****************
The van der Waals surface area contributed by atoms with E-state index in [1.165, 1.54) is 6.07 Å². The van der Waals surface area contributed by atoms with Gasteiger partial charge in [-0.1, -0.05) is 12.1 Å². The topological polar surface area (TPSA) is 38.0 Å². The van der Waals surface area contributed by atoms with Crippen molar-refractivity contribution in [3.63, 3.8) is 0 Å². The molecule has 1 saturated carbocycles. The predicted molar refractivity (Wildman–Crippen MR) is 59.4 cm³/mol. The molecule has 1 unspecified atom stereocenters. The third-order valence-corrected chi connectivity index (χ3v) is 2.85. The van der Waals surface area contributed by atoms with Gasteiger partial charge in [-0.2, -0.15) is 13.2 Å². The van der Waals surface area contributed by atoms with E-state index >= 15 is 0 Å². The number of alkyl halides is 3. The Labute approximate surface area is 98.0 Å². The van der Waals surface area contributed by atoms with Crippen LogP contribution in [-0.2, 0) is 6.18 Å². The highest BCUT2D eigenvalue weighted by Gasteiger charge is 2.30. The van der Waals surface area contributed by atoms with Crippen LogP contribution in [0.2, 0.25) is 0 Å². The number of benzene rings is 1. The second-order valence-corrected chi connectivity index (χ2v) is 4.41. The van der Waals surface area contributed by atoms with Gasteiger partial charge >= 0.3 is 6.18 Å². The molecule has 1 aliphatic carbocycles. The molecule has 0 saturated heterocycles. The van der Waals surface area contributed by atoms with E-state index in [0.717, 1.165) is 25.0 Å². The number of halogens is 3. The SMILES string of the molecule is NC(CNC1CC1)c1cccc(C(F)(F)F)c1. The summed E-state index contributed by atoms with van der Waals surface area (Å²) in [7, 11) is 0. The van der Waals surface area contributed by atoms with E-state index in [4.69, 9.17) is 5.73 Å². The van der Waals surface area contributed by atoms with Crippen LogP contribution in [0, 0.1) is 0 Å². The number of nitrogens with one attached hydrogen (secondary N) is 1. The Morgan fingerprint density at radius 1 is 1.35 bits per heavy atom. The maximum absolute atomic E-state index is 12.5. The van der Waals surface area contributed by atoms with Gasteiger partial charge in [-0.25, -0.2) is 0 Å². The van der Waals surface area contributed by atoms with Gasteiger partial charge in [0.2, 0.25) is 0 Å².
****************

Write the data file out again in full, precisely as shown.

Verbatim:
The van der Waals surface area contributed by atoms with E-state index in [1.165, 1.54) is 6.07 Å². The van der Waals surface area contributed by atoms with Gasteiger partial charge in [-0.1, -0.05) is 12.1 Å². The topological polar surface area (TPSA) is 38.0 Å². The van der Waals surface area contributed by atoms with Crippen molar-refractivity contribution in [3.63, 3.8) is 0 Å². The molecule has 1 saturated carbocycles. The predicted molar refractivity (Wildman–Crippen MR) is 59.4 cm³/mol. The molecule has 1 unspecified atom stereocenters. The third-order valence-corrected chi connectivity index (χ3v) is 2.85. The van der Waals surface area contributed by atoms with Gasteiger partial charge in [-0.2, -0.15) is 13.2 Å². The van der Waals surface area contributed by atoms with E-state index >= 15 is 0 Å². The number of alkyl halides is 3. The Labute approximate surface area is 98.0 Å². The van der Waals surface area contributed by atoms with Crippen LogP contribution in [-0.2, 0) is 6.18 Å². The highest BCUT2D eigenvalue weighted by Gasteiger charge is 2.30. The van der Waals surface area contributed by atoms with Crippen LogP contribution in [0.2, 0.25) is 0 Å². The number of benzene rings is 1. The second-order valence-corrected chi connectivity index (χ2v) is 4.41. The van der Waals surface area contributed by atoms with Gasteiger partial charge >= 0.3 is 6.18 Å². The molecule has 1 aliphatic carbocycles. The molecule has 0 saturated heterocycles. The van der Waals surface area contributed by atoms with E-state index in [0.717, 1.165) is 25.0 Å². The number of halogens is 3. The SMILES string of the molecule is NC(CNC1CC1)c1cccc(C(F)(F)F)c1. The summed E-state index contributed by atoms with van der Waals surface area (Å²) in [7, 11) is 0. The van der Waals surface area contributed by atoms with E-state index in [4.69, 9.17) is 5.73 Å². The van der Waals surface area contributed by atoms with Crippen LogP contribution in [0, 0.1) is 0 Å². The number of nitrogens with one attached hydrogen (secondary N) is 1. The Morgan fingerprint density at radius 1 is 1.35 bits per heavy atom. The maximum absolute atomic E-state index is 12.5. The van der Waals surface area contributed by atoms with Gasteiger partial charge in [-0.25, -0.2) is 0 Å². The van der Waals surface area contributed by atoms with Gasteiger partial charge in [0.2, 0.25) is 0 Å².